* Oct 30-Nov 2: Phoenix AZ; “
ITAR Defense Trade Controls / EAR Export Controls Seminar
;” ECTI;
jessica@learnexportcompliance.com
; 540-433-3977
* Nov 5-7: Singapore; ”
ICPA Singapore Conference;”
International Compliance Professionals Association;
wizard@icpainc.org 

* Nov 6-8: Chicago IL; “Basics of Government Contracting;” Federal Publications Seminars

* Nov 7: Norfolk, VA; “
AES Compliance Seminar
;
” Dept. of Commerce/Census
Bureau;
itmd.outreach@census.gov 

* Nov 9-10: Shanghai, China; ”
ICPA China Conference;”
International Compliance Professionals Association;
wizard@icpainc.org 

* Nov 13-16: Wash DC; “ITAR Defense Trade Controls / EAR Export Controls Seminar;” ECTI; jessica@learnexportcompliance.com; 540-433-3977

* Nov 15: Leeds, UK; ”
Intermediate Seminar;” UK Department for International Trade;
denise.carter@trade.gsi.gov.uk 

* Nov 16: Leeds, UK; ”
Beginners Workshop;” UK Department for International Trade;
denise.carter@trade.gsi.gov.uk 

* Nov 16: Leeds, UK; ”
Licenses Workshop;” UK Department for International Trade;
denise.carter@trade.gsi.gov.uk 

* Nov 16: Leeds, UK; ”
Control List Classification – Combined Dual Use and Military;” UK Department for International Trade;
denise.carter@trade.gsi.gov.uk 

* Nov 16: Nijkerk, the Netherlands; “Training Export Control;” evofenedex * Dec 4-7: Miami FL; “ITAR Defense Trade Controls / EAR Export Controls Seminar;” ECTI; jessica@learnexportcompliance.com; 540-433-3977 * Dec 5: San Juan PR; “AES Compliance Seminar in Spanish;” Dept. of Commerce/Census Bureau; itmd.outreach@census.gov

* Dec 6: Wood Ridge NJ; “
AES Compliance Seminar
;” Dept. of Commerce/Census Bureau;
itmd.outreach@census.gov 

* Dec 7: Laredo, TX; “AES Compliance Seminar in Spanish;” Dept. of Commerce/Census Bureau; itmd.outreach@census.gov 

* Dec 11-13: Sterling VA; “
Basics of Government Contracting
;” Federal Publications Seminars

* Mar 11-14: San Diego CA; ”
ICPA Annual Conference;”
International Compliance Professionals Association;
wizard@icpainc.org 
* * * * * * * * * * * * * * * * * * * * 

ENEDITOR’S NOTES

EN_a113
. Bartlett’s Unfamiliar Quotations

(Source: Editor)

* Thomas Hardy (2 Jun 1840 – 11 Jan 1928, was an English novelist and poet. Many of his novels concern tragic characters struggling against their passions and social circumstances. Two of his novels, Tess of the d’Urbervilles and Far from the Madding Crowd, were listed in the top 50 on the BBC’s survey, The Big Read.)
  – “Time changes everything except something within us which is always surprised by change.”
  – “Do not do an immoral thing for moral reasons.”
 
* Martha Washington (née Martha Dandridge; 2 Jun 1731- 22 May 1802, was the wife of George Washington, the first president of the United States.)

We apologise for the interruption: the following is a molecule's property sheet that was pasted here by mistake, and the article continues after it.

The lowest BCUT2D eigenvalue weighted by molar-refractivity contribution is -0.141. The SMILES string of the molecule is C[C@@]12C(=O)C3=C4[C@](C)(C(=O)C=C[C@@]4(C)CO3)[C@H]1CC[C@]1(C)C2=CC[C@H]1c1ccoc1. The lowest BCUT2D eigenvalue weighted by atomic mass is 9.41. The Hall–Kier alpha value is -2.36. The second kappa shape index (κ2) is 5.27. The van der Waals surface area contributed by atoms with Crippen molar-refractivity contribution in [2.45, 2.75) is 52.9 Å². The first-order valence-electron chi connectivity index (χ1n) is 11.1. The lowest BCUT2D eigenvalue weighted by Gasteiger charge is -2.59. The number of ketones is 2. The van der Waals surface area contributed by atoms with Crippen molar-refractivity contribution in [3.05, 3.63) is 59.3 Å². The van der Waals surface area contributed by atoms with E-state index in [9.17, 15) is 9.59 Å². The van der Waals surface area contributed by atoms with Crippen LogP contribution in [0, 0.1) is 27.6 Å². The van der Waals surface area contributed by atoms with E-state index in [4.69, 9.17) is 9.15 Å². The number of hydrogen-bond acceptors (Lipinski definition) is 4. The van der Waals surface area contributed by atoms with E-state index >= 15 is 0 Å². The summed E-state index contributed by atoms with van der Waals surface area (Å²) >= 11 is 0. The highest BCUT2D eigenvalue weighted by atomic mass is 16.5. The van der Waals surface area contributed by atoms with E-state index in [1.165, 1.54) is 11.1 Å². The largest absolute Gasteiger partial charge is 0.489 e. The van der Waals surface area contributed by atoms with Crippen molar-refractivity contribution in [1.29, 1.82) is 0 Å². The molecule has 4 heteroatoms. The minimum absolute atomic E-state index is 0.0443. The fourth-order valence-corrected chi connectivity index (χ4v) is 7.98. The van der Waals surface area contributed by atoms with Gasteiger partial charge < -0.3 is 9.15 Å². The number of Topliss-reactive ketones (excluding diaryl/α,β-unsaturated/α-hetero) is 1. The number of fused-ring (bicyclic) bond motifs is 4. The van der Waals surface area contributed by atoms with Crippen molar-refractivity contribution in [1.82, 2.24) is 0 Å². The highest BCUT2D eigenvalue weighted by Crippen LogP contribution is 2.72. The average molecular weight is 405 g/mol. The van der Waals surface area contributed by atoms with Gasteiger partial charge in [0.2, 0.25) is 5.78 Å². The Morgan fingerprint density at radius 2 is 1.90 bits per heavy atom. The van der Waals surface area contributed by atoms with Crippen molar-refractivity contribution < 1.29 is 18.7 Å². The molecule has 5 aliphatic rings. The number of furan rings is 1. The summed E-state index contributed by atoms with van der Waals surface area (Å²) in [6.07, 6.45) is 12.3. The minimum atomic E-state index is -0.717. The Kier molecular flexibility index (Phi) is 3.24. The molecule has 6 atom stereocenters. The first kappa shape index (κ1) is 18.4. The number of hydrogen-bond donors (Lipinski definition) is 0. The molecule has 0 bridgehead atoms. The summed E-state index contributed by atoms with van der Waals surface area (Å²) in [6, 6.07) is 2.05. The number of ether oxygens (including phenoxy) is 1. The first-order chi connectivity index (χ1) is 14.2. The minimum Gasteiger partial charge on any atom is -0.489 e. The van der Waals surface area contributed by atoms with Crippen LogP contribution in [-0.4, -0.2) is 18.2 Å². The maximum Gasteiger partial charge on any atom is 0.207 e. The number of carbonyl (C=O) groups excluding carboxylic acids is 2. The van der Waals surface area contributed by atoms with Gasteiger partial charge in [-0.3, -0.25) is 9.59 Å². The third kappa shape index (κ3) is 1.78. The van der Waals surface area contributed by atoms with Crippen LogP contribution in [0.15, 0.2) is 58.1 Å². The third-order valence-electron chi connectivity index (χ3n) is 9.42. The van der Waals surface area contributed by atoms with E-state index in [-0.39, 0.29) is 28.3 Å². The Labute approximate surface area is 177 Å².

– “I am determined to be cheerful and happy in whatever situation I may find myself. For I have learned that the greater part of our misery or unhappiness is determined not by our circumstance but by our disposition.”
 
Friday funnies:
 
A man was entering a freeway when he noticed a chicken running alongside his car. He was amazed to see the chicken keeping up with him, as he was doing 40 mph. He accelerated to 50, and the chicken stayed right next to him. As he sped up to 60 mph, and the chicken passed him. The man noticed that the chicken looked like it had four legs, so he followed the chicken down an exit, then on a side road to a farm. He got out of his car and saw that all the chickens had four legs. He asked the farmer, “What kind of chickens are these?” The farmer said, “Well, everybody likes chicken legs, so I bred a four-legged chicken.  I’m expecting to become a millionaire.” The man asked him how they tasted. The farmer said, “Don’t know, haven’t caught one yet!” 
  — Matthew Weaver, Salisbury, North Carolina

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EN_a214. Are Your Copies of Regulations Up to Date?
(Source: Editor)

The official versions of the following regulations are published annually in the U.S. Code of Federal Regulations (C.F.R.), but are updated as amended in the Federal Register.  Changes to applicable regulations are listed below.
 
*
ATF ARMS IMPORT REGULATIONS
: 27 CFR Part 447-Importation of Arms, Ammunition, and Implements of War
  – Last Amendment:
15 Jan 2016: 81 FR 2657-2723: Machineguns, Destructive Devices and Certain Other Firearms; Background Checks for Responsible Persons of a Trust or Legal Entity With Respect To Making or Transferring a Firearm
 
*
CUSTOMS REGULATIONS
: 19 CFR, Ch. 1, Pts. 0-199
  – Last Amendment: 27 Jan 2017: 82 FR 8589-8590: Delay of Effective Date for Importations of Certain Vehicles and Engines Subject to Federal Antipollution Emission Standards [New effective date: 21 March 2017.]; and 82 FR 8590: Delay of Effective Date for Toxic Substance Control Act Chemical Substance Import Certification Process Revisions
[New effective date: 21 March 2017.]